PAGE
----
1 pound small calamari, cleaned well. (Separate the arms from the rest of the body and cut that part into ¼” slices lengthways. You will use both the arms and the slices)
1 cup black rice
½ yellow onion, diced
2 cloves garlic, minced
½ cup white wine (dry not sweet)
⅓ cup tomato sauce, unseasoned
1.5 tsp salt, more to taste
Freshly ground black pepper
Extra virgin olive oil
1 oz butter, unsalted
Fresh parsley


  1. In a medium saucepan, heat a drizzle of olive oil over medium heat. Add in your forbidden rice and cook for a few minutes, stirring frequently. You won’t be able to tell if it is toasted due to the dark color, but you can smell it. It will have a nutty scent. Just stir it constantly for about five minutes. 
  2. When the rice is toasted, add in your onion and garlic and stir for a further minute or two until they are fragrant and softened.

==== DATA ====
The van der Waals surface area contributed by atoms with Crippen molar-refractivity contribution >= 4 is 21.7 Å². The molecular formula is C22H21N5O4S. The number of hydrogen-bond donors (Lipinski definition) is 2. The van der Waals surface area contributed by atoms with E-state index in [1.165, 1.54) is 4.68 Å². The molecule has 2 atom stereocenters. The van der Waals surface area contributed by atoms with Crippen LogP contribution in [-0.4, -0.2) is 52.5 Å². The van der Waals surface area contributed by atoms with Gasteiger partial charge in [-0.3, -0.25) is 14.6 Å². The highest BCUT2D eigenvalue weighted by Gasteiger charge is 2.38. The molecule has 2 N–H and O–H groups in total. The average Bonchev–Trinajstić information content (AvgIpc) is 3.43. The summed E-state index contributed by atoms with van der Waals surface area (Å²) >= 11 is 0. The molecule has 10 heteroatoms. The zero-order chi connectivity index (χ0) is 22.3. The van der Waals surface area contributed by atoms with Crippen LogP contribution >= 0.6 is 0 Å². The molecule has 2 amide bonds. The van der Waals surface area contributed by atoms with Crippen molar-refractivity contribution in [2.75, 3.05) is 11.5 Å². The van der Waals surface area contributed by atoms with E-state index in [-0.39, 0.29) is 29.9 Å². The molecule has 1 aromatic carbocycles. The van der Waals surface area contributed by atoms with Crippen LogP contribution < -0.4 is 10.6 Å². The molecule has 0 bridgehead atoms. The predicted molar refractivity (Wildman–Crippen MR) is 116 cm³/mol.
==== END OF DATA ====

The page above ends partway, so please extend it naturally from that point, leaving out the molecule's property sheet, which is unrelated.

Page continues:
3. Add in the salt and water and bring to a boil. Reduce the heat to medium low and cover. Simmer until the water has been absorbed and the rice is tender (around 30 minutes).
  4. While the rice cooks, prepare your seafood. Heat a skillet over medium heat and melt half of the butter (1 tbsp). Add in your prawns and cook for a couple minutes each side until they are just pink on the outside and firm, but not tough. Season with salt and pepper.
  5. Transfer the cooked prawns/shrimp to a plate. Turn the heat up to medium high. 
  6. Add in another tablespoon of butter and a drizzle of extra virgin olive oil. Fry your calamari in 2-3 batches so they cook evenly. They will finish quickly-around one minute is all they need. Be sure to flip them once while cooking. 
  7. Remove the calamari and deglaze your hot pan with the white wine. Scrape up any bits that have stuck to the bottom of the pan. 
  8. Stir in the tomato puree and tip the seafood into the sauce. Heat through, then pile high on a good scoop of the forbidden rice. Spoon any extra sauce over the top and garnish with fresh parsley. 

More Great Brazilian Recipes to Try